In this room he could hear every sudden movement in the hall, every footstep on the stairs, every opening and shutting of the outer door. Here, too, he could keep his watch, holding himself ready to counter the movements of his enemies, should any opportunity arise for action on his part, defensive or aggressive.
To this room he stealthily returned one brilliant summer morning as the clocks were striking six. He had been walking in the Bayswater Road, amidst all the pleasant stir and bustle of early morning. Waggons coming in from the country, milkwomen setting forth on their daily rounds, clamorous young rooks cawing among the topmost branches of the elms, song-birds chirruping and gurgling their glad morning hymn; and over all things the glory and the freshness of the summer sunshine.
But to Philip Sheldon it was as if these things were not. For the last twelve or fifteen years of his life he had taken no heed of the change of the seasons, except insomuch as the passage of time affected his bill-book, or the condition of that commercial world which was the beginning and end of his life. Now, less than ever, had he an ear for the carolling of birds, or an eye for the glory of summer sunlight, or the flickering shadows of summer leaves faintly stirred by the soft summer wind.
He re-entered his house with a half-dazed sense of the stir and life that had been about him in the high road. It was a relief to him to escape this life and brightness, and to take shelter in the gloom of his study, where the shutters were closed, and only a faint glimmer of day crept through a chink in the shrunken woodwork.
For the first time since the beginning of this dreary period of idleness and suspense he felt himself thoroughly beaten, and instead of going up to his dressing-room for his careful morning toilet, as it was his habit to do at this hour, he flung himself, dressed as he was, upon the low iron bedstead, and fell into a heavy slumber.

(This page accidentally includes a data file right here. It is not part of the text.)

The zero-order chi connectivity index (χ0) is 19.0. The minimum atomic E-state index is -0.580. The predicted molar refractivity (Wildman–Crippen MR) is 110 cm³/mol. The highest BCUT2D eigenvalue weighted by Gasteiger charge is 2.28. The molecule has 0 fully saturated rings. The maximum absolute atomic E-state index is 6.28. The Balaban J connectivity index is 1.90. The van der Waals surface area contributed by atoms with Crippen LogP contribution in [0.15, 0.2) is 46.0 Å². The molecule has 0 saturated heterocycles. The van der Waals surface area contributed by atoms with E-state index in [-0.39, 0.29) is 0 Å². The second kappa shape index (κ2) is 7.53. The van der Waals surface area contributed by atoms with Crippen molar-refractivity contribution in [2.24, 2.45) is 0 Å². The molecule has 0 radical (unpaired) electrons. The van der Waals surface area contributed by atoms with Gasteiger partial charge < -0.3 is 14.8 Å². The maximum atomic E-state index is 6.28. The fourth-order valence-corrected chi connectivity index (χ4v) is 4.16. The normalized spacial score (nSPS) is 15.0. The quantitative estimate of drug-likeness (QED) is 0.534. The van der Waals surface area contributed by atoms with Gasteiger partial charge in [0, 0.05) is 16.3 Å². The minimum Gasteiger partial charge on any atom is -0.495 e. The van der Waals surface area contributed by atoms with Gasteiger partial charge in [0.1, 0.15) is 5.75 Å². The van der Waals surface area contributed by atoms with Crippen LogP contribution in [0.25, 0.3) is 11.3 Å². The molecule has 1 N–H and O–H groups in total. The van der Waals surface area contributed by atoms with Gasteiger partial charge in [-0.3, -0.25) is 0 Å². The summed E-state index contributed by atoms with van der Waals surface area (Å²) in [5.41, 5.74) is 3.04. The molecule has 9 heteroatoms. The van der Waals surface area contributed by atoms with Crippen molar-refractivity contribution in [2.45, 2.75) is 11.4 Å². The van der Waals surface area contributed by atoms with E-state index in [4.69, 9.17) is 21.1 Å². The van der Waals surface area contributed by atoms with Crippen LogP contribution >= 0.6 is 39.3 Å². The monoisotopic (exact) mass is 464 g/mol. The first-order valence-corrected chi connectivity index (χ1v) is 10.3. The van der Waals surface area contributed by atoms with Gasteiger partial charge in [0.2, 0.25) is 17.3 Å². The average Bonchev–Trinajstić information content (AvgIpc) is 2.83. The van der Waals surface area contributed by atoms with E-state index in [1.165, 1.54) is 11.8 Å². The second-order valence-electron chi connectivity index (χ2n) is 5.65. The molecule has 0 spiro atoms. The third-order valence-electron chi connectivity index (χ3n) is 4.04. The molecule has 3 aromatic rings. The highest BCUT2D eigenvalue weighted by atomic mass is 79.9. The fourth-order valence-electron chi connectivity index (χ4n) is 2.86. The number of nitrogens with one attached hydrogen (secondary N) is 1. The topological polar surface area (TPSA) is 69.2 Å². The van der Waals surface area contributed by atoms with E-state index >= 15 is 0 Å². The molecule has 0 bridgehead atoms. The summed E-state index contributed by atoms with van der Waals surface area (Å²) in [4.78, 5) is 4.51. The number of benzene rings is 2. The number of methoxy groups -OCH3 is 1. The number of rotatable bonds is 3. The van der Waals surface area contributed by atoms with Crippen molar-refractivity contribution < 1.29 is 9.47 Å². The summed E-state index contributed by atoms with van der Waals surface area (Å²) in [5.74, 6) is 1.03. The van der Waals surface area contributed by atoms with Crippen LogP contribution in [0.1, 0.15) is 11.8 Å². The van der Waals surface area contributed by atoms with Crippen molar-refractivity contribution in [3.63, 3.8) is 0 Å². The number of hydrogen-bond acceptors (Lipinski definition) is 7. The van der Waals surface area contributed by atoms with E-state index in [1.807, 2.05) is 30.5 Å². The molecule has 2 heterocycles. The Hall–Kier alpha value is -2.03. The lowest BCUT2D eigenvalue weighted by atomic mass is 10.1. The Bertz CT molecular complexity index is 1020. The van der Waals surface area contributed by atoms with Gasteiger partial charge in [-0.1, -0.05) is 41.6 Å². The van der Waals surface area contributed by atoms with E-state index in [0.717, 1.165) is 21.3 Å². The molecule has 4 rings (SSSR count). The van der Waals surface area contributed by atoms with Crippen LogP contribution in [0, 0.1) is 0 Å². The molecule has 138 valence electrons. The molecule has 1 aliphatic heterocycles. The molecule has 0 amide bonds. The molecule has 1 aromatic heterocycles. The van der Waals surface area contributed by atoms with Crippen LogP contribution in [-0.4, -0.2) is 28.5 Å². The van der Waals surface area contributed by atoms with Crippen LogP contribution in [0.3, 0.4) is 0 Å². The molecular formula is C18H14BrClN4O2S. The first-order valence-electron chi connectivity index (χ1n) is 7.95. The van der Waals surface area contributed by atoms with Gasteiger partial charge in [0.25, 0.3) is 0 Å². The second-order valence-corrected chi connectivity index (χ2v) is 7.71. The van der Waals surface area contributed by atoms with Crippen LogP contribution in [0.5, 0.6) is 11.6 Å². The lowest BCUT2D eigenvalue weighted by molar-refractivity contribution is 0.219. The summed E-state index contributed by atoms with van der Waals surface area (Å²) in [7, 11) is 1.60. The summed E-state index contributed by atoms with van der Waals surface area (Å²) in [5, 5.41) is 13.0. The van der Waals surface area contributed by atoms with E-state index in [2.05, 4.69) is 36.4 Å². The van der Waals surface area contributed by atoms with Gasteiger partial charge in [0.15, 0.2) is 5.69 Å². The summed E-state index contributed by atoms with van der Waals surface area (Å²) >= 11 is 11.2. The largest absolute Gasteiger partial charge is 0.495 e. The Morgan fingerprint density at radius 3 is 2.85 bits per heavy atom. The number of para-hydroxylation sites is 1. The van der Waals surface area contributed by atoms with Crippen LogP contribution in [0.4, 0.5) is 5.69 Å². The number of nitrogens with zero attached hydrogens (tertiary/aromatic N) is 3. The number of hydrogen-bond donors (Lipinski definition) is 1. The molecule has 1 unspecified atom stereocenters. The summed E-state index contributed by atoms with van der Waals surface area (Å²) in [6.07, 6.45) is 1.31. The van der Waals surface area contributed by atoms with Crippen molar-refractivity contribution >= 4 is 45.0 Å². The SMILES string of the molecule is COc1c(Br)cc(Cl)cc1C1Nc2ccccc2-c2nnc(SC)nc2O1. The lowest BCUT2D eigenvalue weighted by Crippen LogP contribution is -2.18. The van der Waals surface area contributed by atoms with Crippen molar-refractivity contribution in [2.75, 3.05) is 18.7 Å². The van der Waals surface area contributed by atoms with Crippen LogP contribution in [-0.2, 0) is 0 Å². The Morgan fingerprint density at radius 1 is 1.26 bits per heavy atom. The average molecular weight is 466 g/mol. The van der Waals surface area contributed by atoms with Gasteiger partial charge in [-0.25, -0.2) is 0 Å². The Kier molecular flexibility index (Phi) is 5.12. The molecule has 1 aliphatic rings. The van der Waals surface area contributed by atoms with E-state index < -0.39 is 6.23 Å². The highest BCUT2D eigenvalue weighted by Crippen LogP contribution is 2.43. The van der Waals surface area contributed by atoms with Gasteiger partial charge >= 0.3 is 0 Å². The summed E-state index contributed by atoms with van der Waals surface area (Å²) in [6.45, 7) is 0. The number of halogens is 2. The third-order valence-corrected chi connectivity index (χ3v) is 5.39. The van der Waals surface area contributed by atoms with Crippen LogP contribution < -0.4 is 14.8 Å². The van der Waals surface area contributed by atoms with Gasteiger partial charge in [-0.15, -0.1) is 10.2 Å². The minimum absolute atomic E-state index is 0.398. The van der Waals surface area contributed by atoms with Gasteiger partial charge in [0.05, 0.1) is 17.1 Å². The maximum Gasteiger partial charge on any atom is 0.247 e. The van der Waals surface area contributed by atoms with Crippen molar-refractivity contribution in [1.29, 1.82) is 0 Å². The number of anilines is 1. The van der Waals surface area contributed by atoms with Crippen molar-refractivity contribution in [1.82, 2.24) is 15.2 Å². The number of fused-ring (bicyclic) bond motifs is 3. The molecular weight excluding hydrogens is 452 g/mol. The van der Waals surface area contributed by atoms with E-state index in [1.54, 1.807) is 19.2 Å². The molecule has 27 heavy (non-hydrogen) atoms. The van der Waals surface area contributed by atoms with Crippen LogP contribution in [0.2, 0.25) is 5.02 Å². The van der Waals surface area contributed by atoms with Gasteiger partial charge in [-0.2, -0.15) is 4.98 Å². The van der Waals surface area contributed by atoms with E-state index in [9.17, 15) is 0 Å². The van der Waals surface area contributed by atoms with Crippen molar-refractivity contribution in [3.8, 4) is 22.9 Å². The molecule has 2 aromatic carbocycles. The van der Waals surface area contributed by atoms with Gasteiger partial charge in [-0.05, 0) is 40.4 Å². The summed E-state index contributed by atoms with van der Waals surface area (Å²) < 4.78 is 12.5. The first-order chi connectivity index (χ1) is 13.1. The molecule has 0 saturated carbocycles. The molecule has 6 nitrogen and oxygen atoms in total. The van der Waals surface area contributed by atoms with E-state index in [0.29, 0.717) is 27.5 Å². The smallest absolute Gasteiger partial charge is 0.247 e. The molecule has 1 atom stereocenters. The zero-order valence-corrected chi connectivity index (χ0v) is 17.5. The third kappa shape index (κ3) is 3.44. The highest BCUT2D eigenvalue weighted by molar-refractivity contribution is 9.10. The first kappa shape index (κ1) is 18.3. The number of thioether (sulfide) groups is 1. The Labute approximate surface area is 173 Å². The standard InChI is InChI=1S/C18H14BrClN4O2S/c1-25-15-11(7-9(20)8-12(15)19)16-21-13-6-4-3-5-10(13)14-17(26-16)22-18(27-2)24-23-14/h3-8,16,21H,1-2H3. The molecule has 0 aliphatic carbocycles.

Yes, there they were — the familiar tortures of his slumbers, the shadows of busy, eager faces; and upon all one universal expression of mingled anger and surprise. The sound of a wooden hammer striking three solemn strokes; the faint tones of Tom Halliday’s voice, thanking him for his friendly care; the dying look in Tom Halliday’s face, turned to him with such depth of trust and affection. And then across the shadowy realm of dreams there swept the slow solemn progress of a funeral cortege— plumed hearses, blacker than blackest night; innumerable horses, with funereal trappings and plumed headgear waving in an icy wind; long trains of shrouded figures stretching on into infinite space, in spectral procession that knew neither beginning nor end. And in all the solemn crowd passing perpetually with the same unceasing motion, there was no sound of human footfall, no tramp of horse’s hoof, only that dismal waving of black plumage in an icy wind, and the deep boom of a bell tolling for the dead.
He awoke with a start, and exclaimed, “If this is what it is to sleep, I will never sleep again!”
In the next minute he recovered himself. He had been lying on his back. The endless pageant, the dreadful tolling of the funeral bell, meant no more than nightmare, the common torment of all humanity.
“What a fool I must be!” he muttered to himself, as he wiped his forehead, which had grown cold and damp in the agony of his dream.